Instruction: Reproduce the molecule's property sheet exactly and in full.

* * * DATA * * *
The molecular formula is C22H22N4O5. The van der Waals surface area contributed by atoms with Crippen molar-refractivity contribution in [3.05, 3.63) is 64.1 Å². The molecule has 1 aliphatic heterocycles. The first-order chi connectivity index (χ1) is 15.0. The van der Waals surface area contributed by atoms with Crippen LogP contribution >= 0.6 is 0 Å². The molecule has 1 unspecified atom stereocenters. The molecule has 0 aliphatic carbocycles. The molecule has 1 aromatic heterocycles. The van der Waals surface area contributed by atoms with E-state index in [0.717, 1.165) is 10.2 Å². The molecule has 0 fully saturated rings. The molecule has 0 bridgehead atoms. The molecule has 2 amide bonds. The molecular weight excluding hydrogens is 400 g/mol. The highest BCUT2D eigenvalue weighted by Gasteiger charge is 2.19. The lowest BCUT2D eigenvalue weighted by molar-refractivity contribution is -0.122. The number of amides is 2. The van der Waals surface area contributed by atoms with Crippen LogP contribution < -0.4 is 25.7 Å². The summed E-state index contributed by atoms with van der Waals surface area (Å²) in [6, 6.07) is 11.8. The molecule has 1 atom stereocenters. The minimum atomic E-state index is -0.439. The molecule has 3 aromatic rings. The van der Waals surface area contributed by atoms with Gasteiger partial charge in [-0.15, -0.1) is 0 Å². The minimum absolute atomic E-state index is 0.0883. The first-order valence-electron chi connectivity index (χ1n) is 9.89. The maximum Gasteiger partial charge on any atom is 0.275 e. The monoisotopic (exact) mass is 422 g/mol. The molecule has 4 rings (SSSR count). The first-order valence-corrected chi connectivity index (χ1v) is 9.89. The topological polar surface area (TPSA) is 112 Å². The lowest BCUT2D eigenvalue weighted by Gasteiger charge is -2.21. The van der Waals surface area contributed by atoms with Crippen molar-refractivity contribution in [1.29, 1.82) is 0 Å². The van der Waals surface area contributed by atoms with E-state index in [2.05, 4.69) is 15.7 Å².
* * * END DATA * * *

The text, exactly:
The molecular formula is C22H22N4O5. The van der Waals surface area contributed by atoms with Crippen molar-refractivity contribution in [3.05, 3.63) is 64.1 Å². The molecule has 1 aliphatic heterocycles. The first-order chi connectivity index (χ1) is 15.0. The van der Waals surface area contributed by atoms with Crippen LogP contribution >= 0.6 is 0 Å². The molecule has 1 unspecified atom stereocenters. The molecule has 0 aliphatic carbocycles. The molecule has 1 aromatic heterocycles. The van der Waals surface area contributed by atoms with E-state index in [0.717, 1.165) is 10.2 Å². The molecule has 0 fully saturated rings. The molecule has 0 bridgehead atoms. The molecule has 2 amide bonds. The molecular weight excluding hydrogens is 400 g/mol. The highest BCUT2D eigenvalue weighted by Gasteiger charge is 2.19. The lowest BCUT2D eigenvalue weighted by molar-refractivity contribution is -0.122. The number of amides is 2. The van der Waals surface area contributed by atoms with Crippen LogP contribution < -0.4 is 25.7 Å². The summed E-state index contributed by atoms with van der Waals surface area (Å²) in [6, 6.07) is 11.8. The molecule has 1 atom stereocenters. The minimum atomic E-state index is -0.439. The molecule has 3 aromatic rings. The van der Waals surface area contributed by atoms with Gasteiger partial charge in [-0.15, -0.1) is 0 Å². The minimum absolute atomic E-state index is 0.0883. The first-order valence-electron chi connectivity index (χ1n) is 9.89. The maximum Gasteiger partial charge on any atom is 0.275 e. The monoisotopic (exact) mass is 422 g/mol. The molecule has 4 rings (SSSR count). The first-order valence-corrected chi connectivity index (χ1v) is 9.89. The topological polar surface area (TPSA) is 112 Å². The lowest BCUT2D eigenvalue weighted by Gasteiger charge is -2.21. The van der Waals surface area contributed by atoms with Crippen molar-refractivity contribution in [1.29, 1.82) is 0 Å². The van der Waals surface area contributed by atoms with E-state index in [2.05, 4.69) is 15.7 Å².